Antiquarian booksellers John Windle and Chris Loker have just announced to fund an annual lecture series: “The Windle - Loker Lecture Series on the History of the Illustrated Book." in association with the Book Club of California.
Pavel Chepyzhov is the owner of a rare book business in Moscow and in Georgia's capital Tbilisi. He is also member of the ILAB Executive Committee and shares some information about his country and the book trade in Russia.
Nigel Beale, journalist and bibliophile, regularly interviews accomplished authors, publishers, and "sundry biblio folk". In June 2018, he met with NY bookseller Glenn Horowitz. Listen to this fascinating podcast here.
Meet Elisabeth (left) and Sally Burdon. A pair of sisters involved in the antiquarian bookselling community and yet operating businesses thousands of miles apart. Elisabeth runs Old Imprints in Portland, Oregon, and is one of the most interesting sellers of ephemera that we know. Sally runs Asia Bookroom in Canberra, Australia, a business that specializes in Asian books, art, and ephemera. Both sell on AbeBooks and we’re thrilled that they partner with us. Sally is also President of ILAB (International League of Antiquarian Booksellers), so these are two booksellers with much to talk about. They were kind enough to answer our questions about their family, bookselling and much more.
Back in 2009 we reported about a project and group of scientists who tried to prove that one can determine the age and condition of a book by its smell. Now eight years later, the New York Times has just released an article about "The Smell of Books" and the "experimental historic preservation" class at Columbia University around professor Jorge Otero-Pailos. What keeps us fascinated by the smell of a library? Does the smell of old books let us travel in time or can it bring back memories? New York's Morgan Library opened for this experiment. Do we need to preserve the smell of books in our digital age?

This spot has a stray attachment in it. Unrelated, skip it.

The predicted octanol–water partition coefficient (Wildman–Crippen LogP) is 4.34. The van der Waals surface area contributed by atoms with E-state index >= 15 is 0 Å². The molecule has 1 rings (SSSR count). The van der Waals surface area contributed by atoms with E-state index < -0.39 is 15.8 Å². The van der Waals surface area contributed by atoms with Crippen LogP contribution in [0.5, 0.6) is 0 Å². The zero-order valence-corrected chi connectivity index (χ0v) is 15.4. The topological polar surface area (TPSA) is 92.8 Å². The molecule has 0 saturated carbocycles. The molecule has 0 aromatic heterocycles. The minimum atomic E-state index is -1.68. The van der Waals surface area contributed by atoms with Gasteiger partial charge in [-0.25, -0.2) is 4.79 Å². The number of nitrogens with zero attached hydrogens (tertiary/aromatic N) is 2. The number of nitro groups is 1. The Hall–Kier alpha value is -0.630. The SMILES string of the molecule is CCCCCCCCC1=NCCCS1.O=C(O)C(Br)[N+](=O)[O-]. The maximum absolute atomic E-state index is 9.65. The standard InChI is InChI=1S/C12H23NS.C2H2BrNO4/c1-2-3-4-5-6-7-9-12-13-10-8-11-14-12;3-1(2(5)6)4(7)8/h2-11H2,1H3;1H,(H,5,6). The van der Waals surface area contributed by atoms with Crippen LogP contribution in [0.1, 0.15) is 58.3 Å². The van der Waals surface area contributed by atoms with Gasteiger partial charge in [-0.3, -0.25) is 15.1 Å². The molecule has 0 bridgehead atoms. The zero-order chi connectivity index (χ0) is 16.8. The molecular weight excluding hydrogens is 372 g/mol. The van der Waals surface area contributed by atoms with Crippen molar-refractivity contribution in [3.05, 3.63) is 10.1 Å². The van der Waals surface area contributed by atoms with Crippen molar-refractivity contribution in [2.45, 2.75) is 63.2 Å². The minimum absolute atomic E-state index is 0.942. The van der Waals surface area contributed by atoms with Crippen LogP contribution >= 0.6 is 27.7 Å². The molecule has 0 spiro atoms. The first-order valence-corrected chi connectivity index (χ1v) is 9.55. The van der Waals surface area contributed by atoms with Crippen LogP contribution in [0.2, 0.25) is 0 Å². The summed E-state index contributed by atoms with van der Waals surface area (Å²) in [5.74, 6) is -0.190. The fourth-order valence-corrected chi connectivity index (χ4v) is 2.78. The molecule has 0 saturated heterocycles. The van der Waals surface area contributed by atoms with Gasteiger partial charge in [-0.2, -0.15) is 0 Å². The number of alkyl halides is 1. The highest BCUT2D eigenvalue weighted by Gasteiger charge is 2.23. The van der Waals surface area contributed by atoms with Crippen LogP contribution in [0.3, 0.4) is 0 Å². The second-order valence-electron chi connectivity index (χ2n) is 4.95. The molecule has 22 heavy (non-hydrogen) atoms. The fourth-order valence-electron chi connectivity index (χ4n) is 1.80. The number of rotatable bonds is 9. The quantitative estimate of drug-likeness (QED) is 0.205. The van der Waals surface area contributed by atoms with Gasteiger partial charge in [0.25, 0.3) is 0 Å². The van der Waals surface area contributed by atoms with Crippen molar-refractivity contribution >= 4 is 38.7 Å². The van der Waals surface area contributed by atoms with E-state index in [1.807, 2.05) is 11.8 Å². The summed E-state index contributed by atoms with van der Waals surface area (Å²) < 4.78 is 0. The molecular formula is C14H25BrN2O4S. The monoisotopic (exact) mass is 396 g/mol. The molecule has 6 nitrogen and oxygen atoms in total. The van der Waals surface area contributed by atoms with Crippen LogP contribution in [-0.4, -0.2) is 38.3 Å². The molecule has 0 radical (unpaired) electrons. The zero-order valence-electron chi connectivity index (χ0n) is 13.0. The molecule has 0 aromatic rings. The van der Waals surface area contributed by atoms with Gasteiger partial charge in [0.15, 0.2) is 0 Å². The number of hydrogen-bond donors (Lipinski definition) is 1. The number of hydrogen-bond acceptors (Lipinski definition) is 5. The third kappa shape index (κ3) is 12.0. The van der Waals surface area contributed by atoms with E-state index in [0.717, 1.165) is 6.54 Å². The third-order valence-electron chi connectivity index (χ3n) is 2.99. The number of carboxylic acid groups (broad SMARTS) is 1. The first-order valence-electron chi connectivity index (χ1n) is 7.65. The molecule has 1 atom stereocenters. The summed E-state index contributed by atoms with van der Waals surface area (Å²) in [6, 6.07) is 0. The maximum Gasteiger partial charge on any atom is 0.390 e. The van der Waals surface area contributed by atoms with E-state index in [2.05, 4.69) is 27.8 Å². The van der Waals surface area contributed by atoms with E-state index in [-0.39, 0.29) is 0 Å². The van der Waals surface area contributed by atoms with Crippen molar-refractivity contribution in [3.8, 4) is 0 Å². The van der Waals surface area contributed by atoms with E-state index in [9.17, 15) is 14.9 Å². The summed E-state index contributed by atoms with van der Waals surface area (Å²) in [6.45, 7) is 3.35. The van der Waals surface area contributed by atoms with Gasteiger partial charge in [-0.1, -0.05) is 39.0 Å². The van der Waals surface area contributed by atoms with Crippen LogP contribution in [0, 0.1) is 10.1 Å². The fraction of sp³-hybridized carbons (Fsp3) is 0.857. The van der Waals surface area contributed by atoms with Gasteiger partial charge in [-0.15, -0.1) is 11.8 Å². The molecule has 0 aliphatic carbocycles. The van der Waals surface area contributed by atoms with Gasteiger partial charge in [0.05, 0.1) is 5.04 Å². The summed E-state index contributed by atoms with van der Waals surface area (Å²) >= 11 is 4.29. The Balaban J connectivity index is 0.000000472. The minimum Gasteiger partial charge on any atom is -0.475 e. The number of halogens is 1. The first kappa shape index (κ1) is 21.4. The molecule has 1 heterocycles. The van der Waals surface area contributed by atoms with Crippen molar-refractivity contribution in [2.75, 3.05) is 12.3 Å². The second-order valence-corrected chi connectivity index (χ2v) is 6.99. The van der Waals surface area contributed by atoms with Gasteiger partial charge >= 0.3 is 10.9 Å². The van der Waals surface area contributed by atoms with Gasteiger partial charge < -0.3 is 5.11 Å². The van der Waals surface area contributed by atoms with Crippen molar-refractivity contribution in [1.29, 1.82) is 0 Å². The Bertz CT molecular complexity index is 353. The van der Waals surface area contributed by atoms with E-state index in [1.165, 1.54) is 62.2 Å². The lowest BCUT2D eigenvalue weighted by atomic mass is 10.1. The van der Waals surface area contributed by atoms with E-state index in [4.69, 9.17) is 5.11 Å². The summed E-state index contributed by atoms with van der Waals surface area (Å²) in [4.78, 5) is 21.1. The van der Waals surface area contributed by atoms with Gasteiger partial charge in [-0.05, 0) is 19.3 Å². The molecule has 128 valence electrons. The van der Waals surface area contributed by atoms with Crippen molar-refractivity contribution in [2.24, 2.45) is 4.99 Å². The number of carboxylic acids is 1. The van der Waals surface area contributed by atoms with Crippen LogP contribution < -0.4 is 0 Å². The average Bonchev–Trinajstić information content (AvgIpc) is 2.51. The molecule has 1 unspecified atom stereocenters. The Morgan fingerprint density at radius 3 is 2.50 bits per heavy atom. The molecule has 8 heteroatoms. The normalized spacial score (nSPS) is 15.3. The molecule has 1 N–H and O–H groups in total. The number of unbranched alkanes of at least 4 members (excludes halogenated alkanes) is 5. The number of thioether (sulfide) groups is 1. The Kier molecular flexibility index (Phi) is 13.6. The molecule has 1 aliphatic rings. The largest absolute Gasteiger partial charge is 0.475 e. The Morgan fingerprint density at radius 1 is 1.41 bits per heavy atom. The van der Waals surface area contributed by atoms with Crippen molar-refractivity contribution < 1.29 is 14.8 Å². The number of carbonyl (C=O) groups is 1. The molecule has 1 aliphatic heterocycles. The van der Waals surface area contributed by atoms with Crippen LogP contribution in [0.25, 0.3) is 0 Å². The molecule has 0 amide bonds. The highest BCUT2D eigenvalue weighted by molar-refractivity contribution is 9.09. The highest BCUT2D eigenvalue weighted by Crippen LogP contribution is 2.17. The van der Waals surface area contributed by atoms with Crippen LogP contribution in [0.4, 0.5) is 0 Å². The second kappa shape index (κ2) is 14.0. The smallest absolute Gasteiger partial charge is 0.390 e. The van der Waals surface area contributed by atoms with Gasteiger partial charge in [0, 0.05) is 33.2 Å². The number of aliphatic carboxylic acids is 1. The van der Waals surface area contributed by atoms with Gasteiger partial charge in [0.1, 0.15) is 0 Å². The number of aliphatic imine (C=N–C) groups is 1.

A quick look at the shelves or the show cases of exhibitors at antiquarian fairs shows how well books can withstand the bite of time. Whether the property of collectors or of libraries, many incunabula have braved the centuries without a wrinkle.
The Antiquarian Booksellers Association of Japan (ABAJ) is pleased to announce the Tokyo International Antiquarian Book Fair 2015. As a celebration of its 50th anniversary, the ABAJ will be holding the International Antiquarian Book Fair in Tokyo from 5th to 7th March, 2015. ABAJ was founded in 1964, the same year of the Tokyo Olympics. Currently, with the hope and excitement towards the 2020 Olympics, the Japanese economy is in an upswing. The venue for the book fair will be the Hotel Grand Palace in Tokyo, which was also the site of the past two ILAB Book Fairs, one of them organized exactly ten years ago on the occasion of ABAJ's 40th anniversary.
From vintage cars (how many rare book dealers drive an Aston Martin?) and guitars to Beslers, Blaeus and Goulds, Bruce Marshall, a major but discreet player in the colour-plate, natural history and travel book fields, reveals to Beatie Wolfe his pilgrim's progress through the rare book world.
The Travelling Handkerchief has come to town, Fairburn's Map of the Country Twelve Miles Round London by E. Bourne, printed on calico, 590 x 540 mm, in 1831, a scarce, early handkerchief map. The map is circular, and reaches Teddington in the south west, clockside to Norwood, Harrow on the Hill, Chipping Barnet, Dagenham, Purley and Kingsston, wherever they are. I'm in Los Angeles, clockside to Westwood, harrowing on Barrington, Pico and Sepulveda; what do I know? This cartographical Kleenex™ is decorated by vignette views of Chelsea and Greenwich Hospitals in the bottom corners, and a banner heralding the title is held aloft in an eagle's beak.